Then, in a step shown in FIG. 6, a graphite film 6 having two layers is formed (deposited) on an entire surface of the silicon carbide wafer by a chemical vapor deposition (CVD).

For the formation of the graphite film 6, the CVD device 30 described with reference to FIG. 1 may be used. A plurality of the silicon carbide wafers CW which have been processed up to the step of FIG. 5, and at least one silicon wafer SW, are mounted in the substrate holder 35, and the substrate holder 35 is placed within the film forming furnace 32. Through a sequence of operations, namely, the evacuation, the introduction of the inert gas, the heating of the film forming furnace 32 up to the film-forming temperature under reduced pressure, and the introduction of the source gas, the graphite film is formed on the entire surfaces of the silicon carbide wafers CW and the silicon wafer SW.

At this time, firstly, in a state of the temperature is being controlled such that the film-forming temperature is within the range of 800° C. to 950° C., a first-layer graphite film 61 is formed so as to have a predetermined thickness, and then the film-forming temperature is raised up to 1000° C. or higher, and a second-layer graphite film 62 is formed so as to have a predetermined thickness. The first-layer graphite film 61 and the second-layer graphite film 62 constitute the graphite film 6.

Here, the thickness of the first-layer graphite film 61 is set to be 5 nm to 10 nm (5 nm or more and 10 nm or less) for example, and more desirably 8 nm to 10 nm (8 nm or more 10 nm or less), by adjusting the film-forming time period. The thickness of the second-layer graphite film 62 is set such that the total thickness of the graphite film 6 which is the combined thickness of the first-layer graphite film 61 and the second-layer graphite film 62 can be 30 nm to 500 nm, by adjusting the film-forming time period. Since the film-forming rate changes depending on the film-forming temperature, the film-forming time period is adjusted in accordance with the film-forming temperature.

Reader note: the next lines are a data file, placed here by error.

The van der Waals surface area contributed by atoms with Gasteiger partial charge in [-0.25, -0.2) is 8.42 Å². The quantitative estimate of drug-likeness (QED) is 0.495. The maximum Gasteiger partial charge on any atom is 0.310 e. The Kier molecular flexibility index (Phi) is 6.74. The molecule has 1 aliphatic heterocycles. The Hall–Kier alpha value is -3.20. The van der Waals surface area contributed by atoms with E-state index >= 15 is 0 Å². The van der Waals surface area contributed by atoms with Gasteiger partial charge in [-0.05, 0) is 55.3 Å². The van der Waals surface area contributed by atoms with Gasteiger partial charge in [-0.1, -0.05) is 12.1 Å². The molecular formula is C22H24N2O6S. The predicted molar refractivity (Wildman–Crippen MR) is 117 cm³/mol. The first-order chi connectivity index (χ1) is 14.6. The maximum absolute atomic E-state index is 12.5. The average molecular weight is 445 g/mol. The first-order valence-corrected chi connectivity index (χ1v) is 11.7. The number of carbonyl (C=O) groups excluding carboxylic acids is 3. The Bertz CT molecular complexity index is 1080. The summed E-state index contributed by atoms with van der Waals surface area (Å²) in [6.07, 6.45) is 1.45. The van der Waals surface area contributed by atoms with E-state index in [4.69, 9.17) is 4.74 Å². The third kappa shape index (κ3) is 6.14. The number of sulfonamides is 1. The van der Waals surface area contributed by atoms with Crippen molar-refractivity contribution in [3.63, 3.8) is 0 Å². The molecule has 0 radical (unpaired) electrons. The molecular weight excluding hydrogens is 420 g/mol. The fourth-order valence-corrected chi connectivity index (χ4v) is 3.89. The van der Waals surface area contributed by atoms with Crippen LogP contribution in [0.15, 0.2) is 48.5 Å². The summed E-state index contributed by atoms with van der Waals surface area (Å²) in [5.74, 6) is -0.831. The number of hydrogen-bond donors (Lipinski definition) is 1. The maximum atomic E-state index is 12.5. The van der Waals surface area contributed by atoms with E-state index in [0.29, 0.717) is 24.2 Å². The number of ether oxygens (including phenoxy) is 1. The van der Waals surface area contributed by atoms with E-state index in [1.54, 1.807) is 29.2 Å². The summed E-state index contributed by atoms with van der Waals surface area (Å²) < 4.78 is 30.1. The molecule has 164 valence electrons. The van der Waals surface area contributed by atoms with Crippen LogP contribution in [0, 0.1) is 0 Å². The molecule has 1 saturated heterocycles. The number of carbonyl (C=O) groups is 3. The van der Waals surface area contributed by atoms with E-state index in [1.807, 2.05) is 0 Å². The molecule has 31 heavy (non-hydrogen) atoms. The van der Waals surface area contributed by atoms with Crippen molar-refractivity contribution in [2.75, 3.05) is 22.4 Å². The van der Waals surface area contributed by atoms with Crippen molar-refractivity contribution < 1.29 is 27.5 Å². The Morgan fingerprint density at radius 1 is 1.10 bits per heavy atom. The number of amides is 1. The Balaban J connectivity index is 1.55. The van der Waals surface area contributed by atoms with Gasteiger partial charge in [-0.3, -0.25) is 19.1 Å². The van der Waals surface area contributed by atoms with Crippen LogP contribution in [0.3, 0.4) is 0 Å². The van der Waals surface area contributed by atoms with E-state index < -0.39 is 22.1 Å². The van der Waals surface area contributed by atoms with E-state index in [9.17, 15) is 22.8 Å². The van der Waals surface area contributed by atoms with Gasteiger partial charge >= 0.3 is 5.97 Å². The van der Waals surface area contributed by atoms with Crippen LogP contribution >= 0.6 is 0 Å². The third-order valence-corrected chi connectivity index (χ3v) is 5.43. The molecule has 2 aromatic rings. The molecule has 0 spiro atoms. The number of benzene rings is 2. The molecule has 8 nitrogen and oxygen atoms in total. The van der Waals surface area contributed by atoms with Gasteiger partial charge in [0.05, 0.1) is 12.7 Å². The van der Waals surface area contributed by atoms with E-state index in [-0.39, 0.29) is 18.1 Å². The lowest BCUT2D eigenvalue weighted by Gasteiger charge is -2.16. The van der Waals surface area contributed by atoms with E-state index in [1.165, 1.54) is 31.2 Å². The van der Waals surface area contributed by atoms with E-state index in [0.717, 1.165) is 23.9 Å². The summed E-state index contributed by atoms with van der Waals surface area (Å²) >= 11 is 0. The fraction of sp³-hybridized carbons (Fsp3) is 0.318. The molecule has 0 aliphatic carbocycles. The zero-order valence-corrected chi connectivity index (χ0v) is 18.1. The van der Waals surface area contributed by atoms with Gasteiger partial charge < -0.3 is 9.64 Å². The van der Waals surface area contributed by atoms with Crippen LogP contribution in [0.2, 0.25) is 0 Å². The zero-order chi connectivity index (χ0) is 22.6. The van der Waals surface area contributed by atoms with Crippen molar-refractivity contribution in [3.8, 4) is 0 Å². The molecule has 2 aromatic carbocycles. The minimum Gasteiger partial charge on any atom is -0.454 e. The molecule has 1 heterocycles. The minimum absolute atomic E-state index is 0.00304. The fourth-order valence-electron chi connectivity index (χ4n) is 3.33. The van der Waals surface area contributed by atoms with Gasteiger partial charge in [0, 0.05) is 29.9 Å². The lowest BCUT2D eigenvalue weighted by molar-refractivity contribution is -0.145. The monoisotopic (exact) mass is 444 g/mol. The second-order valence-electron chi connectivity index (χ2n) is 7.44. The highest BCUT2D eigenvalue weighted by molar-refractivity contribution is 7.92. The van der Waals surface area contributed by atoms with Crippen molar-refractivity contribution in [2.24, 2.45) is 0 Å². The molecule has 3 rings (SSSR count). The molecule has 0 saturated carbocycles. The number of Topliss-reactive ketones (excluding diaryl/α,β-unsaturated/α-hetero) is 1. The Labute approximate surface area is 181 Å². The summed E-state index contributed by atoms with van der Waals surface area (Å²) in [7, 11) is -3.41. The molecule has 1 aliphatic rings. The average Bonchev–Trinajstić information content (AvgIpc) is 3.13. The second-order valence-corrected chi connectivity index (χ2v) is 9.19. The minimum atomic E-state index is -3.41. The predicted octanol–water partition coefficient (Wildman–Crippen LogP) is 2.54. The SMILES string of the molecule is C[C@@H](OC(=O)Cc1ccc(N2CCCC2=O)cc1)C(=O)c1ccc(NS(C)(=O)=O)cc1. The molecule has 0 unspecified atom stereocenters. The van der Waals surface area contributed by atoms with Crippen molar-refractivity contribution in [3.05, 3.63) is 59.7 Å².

By setting the thickness of the first-layer graphite film 61 to be 5 nm to 10 nm and more desirably 8 nm to 10 nm, the ethanol supplied when forming the second-layer graphite film 62 can be prevented from reacting with the silicon wafer SW.

At this time, by setting the total thickness of the graphite film 6 to be 30 nm to 500 nm, the graphite film 6 can surely fulfill the function as a protective film for preventing step bunching in the silicon carbide wafer CW during an activation annealing.

FIG. 7 shows a state where the first-layer graphite film 61 and the second-layer graphite film 62 are formed on the surface of the silicon wafer SW. FIG. 8 schematically shows a state where the graphite film 6 is formed on the entire surface of the silicon wafer SW.

In this manner, by forming the first-layer graphite film 61 at the film-forming temperature of 800° C. to 950° C., a formation of a silicon carbide film having a non-uniform thickness on the surface of the silicon wafer SW can be prevented. Thus, the film thickness can be measured accurately when, after the second-layer graphite film 62 is formed, the substrate holder 35 can be taken out of the film forming furnace 32, and the thickness of the graphite film 6 formed on the surface of the silicon wafer SW is measured.

By setting the film-forming temperature for the second-layer graphite film 62 to be 1000° C. or higher, the film-forming rate can be increased. However, since the silicon wafer SW is used as the film thickness monitor, it is impractical to raise the temperature above the upper temperature limit of the silicon wafer SW, that is, above 1400° C.